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    tools

    Some people have too much empty space in their tool boxes and want all the specialized tools they can find. A lot of times all you need is the multipurpose hammer/screwdriver and a screwdriver/chisel, possibly a pliers/hammer, and you can accomplish a lot.
  11. Redwood

    Redwood Master Plumber

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    Build it and they'll buy it!

    Here we have the hammer/pliers!

    [​IMG]
  12. chestnuts

    chestnuts DIY Member

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    The Reason for the specialty tool.....

    The reason a specialty tool is needed is because I am trying to twist 4 wires together. The reason I am doing that?? Because of the idiots that wired my garage before I bought my house. I had an outlet quit working. When I went to replace the outlet I found one hot into the outlet itself, then 3 hot wires from the the back of the outlet to 3 light switches. This ended up buring up the outlet, so I am told. So, now what I am trying to do is bring the hot into the outlet box, then jumper to the outlet and the other 3 switches. To do this, I have to twist 3-4 wires together. I watched my buddy twist nuts on 4 wires quickly when we remodeled my kitchen. So, I was looking for a "PROFESSIONAL" way to accomplish this.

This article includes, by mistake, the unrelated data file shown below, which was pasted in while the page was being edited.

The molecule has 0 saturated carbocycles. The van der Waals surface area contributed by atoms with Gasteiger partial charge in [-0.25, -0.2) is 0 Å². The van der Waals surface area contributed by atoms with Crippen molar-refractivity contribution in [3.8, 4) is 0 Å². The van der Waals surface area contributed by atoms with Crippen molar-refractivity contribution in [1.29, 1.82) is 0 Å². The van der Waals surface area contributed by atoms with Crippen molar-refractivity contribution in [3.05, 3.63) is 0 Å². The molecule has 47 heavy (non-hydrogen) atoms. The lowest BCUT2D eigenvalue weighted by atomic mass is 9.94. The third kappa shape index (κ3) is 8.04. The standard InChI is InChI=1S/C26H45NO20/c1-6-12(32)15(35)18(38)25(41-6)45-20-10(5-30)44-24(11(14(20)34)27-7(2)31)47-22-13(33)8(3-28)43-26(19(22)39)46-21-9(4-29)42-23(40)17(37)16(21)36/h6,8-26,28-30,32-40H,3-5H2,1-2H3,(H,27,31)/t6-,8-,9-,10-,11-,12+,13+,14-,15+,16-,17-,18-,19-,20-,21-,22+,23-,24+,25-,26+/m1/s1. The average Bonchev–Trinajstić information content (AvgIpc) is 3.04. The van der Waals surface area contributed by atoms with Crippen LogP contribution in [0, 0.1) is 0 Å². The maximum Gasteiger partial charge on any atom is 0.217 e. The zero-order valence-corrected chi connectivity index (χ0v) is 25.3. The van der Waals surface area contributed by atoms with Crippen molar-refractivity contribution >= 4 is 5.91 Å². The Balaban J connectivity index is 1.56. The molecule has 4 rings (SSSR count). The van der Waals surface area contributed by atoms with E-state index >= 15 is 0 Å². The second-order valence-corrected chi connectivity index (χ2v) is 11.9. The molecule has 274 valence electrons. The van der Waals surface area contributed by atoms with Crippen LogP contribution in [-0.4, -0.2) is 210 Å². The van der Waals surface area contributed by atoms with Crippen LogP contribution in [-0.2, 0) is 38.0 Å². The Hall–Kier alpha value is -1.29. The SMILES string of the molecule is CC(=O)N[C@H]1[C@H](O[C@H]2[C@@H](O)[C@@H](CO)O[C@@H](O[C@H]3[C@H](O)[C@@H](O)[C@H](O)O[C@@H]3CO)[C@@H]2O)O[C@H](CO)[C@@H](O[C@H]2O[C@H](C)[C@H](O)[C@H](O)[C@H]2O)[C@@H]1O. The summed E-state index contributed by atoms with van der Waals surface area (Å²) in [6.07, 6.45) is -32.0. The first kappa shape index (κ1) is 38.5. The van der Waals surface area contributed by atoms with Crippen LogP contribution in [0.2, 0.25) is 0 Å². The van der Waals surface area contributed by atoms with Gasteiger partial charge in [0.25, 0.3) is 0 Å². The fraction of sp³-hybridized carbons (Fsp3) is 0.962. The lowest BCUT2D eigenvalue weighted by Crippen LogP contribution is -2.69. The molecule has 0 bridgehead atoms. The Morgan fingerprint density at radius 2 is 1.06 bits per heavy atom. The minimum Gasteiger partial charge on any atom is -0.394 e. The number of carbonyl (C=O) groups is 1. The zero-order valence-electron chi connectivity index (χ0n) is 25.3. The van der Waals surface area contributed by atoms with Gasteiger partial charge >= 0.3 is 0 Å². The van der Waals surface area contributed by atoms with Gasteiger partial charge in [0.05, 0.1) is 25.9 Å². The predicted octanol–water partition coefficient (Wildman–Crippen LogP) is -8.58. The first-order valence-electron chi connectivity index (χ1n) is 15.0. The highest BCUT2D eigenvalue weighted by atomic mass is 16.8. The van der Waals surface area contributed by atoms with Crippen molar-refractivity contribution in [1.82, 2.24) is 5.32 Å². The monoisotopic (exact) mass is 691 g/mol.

Now, what is SO wrong with that????? :confused:
  13. Mikey

    Mikey Aspiring Old Fart, EE, computer & networking geek